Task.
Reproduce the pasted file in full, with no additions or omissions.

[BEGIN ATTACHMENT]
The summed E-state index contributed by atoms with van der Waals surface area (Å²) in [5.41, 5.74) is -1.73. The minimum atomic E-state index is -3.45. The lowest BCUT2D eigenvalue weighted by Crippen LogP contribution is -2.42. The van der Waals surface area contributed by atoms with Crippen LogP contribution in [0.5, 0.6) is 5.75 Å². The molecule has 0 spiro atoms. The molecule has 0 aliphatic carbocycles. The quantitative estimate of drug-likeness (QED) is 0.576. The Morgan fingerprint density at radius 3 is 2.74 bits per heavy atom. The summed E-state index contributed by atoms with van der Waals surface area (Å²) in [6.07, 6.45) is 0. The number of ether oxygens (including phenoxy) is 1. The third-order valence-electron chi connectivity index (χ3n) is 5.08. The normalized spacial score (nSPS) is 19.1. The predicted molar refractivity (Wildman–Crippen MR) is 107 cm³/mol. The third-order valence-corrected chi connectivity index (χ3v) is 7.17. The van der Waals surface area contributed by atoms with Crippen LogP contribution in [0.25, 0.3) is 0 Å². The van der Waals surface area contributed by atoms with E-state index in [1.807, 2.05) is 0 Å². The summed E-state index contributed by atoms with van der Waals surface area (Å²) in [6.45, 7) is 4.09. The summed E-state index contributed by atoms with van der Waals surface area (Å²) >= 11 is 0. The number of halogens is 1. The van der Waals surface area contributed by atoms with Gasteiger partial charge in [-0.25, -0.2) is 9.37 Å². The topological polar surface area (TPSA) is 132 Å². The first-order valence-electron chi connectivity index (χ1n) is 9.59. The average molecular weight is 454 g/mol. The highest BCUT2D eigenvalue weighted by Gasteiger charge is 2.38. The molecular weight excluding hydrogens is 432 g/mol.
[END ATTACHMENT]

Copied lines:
The summed E-state index contributed by atoms with van der Waals surface area (Å²) in [5.41, 5.74) is -1.73. The minimum atomic E-state index is -3.45. The lowest BCUT2D eigenvalue weighted by Crippen LogP contribution is -2.42. The van der Waals surface area contributed by atoms with Crippen LogP contribution in [0.5, 0.6) is 5.75 Å². The molecule has 0 spiro atoms. The molecule has 0 aliphatic carbocycles. The quantitative estimate of drug-likeness (QED) is 0.576. The Morgan fingerprint density at radius 3 is 2.74 bits per heavy atom. The summed E-state index contributed by atoms with van der Waals surface area (Å²) in [6.07, 6.45) is 0. The number of ether oxygens (including phenoxy) is 1. The third-order valence-electron chi connectivity index (χ3n) is 5.08. The normalized spacial score (nSPS) is 19.1. The predicted molar refractivity (Wildman–Crippen MR) is 107 cm³/mol. The third-order valence-corrected chi connectivity index (χ3v) is 7.17. The van der Waals surface area contributed by atoms with Crippen LogP contribution in [0.25, 0.3) is 0 Å². The van der Waals surface area contributed by atoms with E-state index in [1.807, 2.05) is 0 Å². The summed E-state index contributed by atoms with van der Waals surface area (Å²) in [6.45, 7) is 4.09. The summed E-state index contributed by atoms with van der Waals surface area (Å²) >= 11 is 0. The number of halogens is 1. The van der Waals surface area contributed by atoms with Gasteiger partial charge in [-0.25, -0.2) is 9.37 Å². The topological polar surface area (TPSA) is 132 Å². The first-order valence-electron chi connectivity index (χ1n) is 9.59. The average molecular weight is 454 g/mol. The highest BCUT2D eigenvalue weighted by Gasteiger charge is 2.38. The molecular weight excluding hydrogens is 432 g/mol.